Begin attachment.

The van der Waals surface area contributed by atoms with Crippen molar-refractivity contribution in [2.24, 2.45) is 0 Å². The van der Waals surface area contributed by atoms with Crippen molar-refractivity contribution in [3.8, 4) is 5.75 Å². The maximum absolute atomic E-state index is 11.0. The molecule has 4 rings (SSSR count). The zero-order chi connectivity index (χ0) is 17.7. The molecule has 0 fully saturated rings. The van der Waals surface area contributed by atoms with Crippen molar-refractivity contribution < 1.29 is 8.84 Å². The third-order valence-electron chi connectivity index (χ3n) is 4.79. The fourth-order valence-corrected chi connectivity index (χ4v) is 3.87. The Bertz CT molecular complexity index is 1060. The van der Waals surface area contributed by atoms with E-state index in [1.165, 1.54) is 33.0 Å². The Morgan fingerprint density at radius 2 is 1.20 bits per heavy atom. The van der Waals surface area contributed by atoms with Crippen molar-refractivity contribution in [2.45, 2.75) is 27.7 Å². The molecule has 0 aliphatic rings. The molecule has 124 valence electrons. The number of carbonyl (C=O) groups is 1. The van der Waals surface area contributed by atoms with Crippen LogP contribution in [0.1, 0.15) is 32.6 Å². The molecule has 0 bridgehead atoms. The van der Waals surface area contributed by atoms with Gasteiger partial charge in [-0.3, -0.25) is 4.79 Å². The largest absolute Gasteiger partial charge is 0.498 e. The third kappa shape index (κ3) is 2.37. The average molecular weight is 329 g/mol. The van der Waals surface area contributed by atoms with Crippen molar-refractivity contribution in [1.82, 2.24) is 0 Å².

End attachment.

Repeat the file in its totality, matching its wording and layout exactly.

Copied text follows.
The van der Waals surface area contributed by atoms with Crippen molar-refractivity contribution in [2.24, 2.45) is 0 Å². The van der Waals surface area contributed by atoms with Crippen molar-refractivity contribution in [3.8, 4) is 5.75 Å². The maximum absolute atomic E-state index is 11.0. The molecule has 4 rings (SSSR count). The zero-order chi connectivity index (χ0) is 17.7. The molecule has 0 fully saturated rings. The van der Waals surface area contributed by atoms with Crippen molar-refractivity contribution < 1.29 is 8.84 Å². The third-order valence-electron chi connectivity index (χ3n) is 4.79. The fourth-order valence-corrected chi connectivity index (χ4v) is 3.87. The Bertz CT molecular complexity index is 1060. The van der Waals surface area contributed by atoms with E-state index in [1.165, 1.54) is 33.0 Å². The Morgan fingerprint density at radius 2 is 1.20 bits per heavy atom. The van der Waals surface area contributed by atoms with Crippen molar-refractivity contribution in [2.45, 2.75) is 27.7 Å². The molecule has 0 aliphatic rings. The molecule has 124 valence electrons. The number of carbonyl (C=O) groups is 1. The van der Waals surface area contributed by atoms with Crippen LogP contribution in [0.1, 0.15) is 32.6 Å². The molecule has 0 bridgehead atoms. The van der Waals surface area contributed by atoms with Gasteiger partial charge in [-0.3, -0.25) is 4.79 Å². The largest absolute Gasteiger partial charge is 0.498 e. The third kappa shape index (κ3) is 2.37. The average molecular weight is 329 g/mol. The van der Waals surface area contributed by atoms with Crippen molar-refractivity contribution in [1.82, 2.24) is 0 Å².